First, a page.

Every nation in the world has poor people. Some of these people are unable to work, some cannot find work, and others work in jobs which do not provide much income or any additional benefits. In the US, we refer to these people are “the working poor”. These people earn too much money to receive any additional support, but not enough money to be able to provide for all of their basic necessities. Many of these people are forced to choose between paying rent and buying food. In some cases they are able to receive government assistance to buy food, but if they are required to take any medication they often cannot afford that.
This situation is certainly not limited to the US. In Russia, this situation has also been common for many decades. Fyodor Dostoevsky (1821-1881) wrote about this in his story, Poor Folk, and Nikolai Gogol (1809-1852) wrote about this in The Overcoat.
The plot of this story is rather simple. It is a story about a poor Russian official named Akakii Akakievich, a rather pathetic figure. Akakii lives entirely for his duties as a copier. His co-workers laugh at him and abuse him. He often has bits and pieces of filth on his uniform due to his “peculiar knack, as he walked in the street, of arriving beneath a window when all sorts of rubbish are being flung out of it.” Akakii’s coat is threadbare and he is finally forced to have a new overcoat sewn for him by Petrovich the Tailor. The cost of the overcoat is exorbitant for Akakii, but he scrimps and saves, denying himself food and other basic necessities until he is able to purchase the coat. Overnight, he becomes respectful. His co-workers fawn over his beautiful, new coat – and even throw him a lavish party in celebration. However, disaster falls upon Akakii … his joy is short lived when the coat is stolen.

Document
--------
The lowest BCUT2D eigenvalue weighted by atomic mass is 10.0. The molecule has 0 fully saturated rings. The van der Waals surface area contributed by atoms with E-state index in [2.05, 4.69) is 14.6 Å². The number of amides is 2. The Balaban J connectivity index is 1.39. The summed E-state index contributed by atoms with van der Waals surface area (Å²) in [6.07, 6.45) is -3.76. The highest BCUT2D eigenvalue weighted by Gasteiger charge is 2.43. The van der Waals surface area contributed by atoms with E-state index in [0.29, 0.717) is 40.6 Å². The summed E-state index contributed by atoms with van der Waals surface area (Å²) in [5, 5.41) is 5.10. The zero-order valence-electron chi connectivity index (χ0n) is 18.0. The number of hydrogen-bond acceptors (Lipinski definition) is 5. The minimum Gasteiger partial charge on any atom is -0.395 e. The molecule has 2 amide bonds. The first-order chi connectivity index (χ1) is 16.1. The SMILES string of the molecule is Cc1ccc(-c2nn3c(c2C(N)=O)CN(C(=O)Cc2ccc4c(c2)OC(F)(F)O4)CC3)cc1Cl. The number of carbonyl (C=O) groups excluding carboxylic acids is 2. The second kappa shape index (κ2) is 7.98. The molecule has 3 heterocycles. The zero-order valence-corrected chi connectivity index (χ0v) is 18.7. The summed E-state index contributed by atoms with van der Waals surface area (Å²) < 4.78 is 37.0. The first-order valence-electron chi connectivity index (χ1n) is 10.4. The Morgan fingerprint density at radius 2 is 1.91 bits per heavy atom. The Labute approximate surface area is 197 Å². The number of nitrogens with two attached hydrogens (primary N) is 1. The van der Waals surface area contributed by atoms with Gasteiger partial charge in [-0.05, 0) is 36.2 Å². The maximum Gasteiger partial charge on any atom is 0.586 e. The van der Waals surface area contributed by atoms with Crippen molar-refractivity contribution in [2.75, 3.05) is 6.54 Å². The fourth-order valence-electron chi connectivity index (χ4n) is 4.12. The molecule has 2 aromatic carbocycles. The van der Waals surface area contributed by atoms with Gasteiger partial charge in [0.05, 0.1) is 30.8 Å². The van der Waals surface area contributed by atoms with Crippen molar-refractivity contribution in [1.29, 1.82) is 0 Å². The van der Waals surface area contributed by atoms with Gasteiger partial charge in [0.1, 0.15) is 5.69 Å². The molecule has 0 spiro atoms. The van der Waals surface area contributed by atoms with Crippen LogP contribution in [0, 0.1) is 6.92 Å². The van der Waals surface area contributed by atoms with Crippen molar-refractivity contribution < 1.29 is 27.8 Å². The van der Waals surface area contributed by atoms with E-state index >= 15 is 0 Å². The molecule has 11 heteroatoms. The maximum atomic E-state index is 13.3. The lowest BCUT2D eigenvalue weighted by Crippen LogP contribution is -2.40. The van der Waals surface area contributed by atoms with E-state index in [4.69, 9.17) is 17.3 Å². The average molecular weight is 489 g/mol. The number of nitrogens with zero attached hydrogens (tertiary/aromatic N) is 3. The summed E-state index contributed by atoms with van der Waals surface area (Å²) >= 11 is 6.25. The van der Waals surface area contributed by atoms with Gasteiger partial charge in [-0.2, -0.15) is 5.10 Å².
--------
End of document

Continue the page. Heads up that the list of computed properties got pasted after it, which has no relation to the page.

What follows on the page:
Gogol’s short story takes an interesting twist as Akakii seeks help to recover the overcoat – going first to the police and then a “very important person.” He is lost amid a barrage of bureaucracy:
“Don’t you know etiquette? Where have you come to? Don’t you know how matters are managed? You should first have entered a complaint about this at the court: it would have gone to the head of the department, to the chief of the division, then it would have been handed over to the secretary, and the secretary would have given it to me.” -from The Overcoat-
The Overcoat is a story about a common man who is beneath everyone (much is made in the beginning about Akakii’s name which comes close to the Russian word kaka – translated as “poop”), but who rises in esteem simply upon the purchase of an overcoat. He falls again with the loss of this possession, and must appeal to the government for assistance – which does not come. Gogol pokes fun at those in power, showing them to be insubstantial and shallow despite their titles. He allows Akakii to come out on top – demonstrating it is not material gain which grants one power.1
Akakii Akakievich is not an unusual character. It is a very common experience to meet people whose job is rather mundane and who becomes overwhelmed when dealing with bureaucracy. Gogol wrote several stories dealing with government bureaucrats. In his stories The Nose and Diary of a Madman he wrote about St. Petersburg government officials. These are not very flattering stories.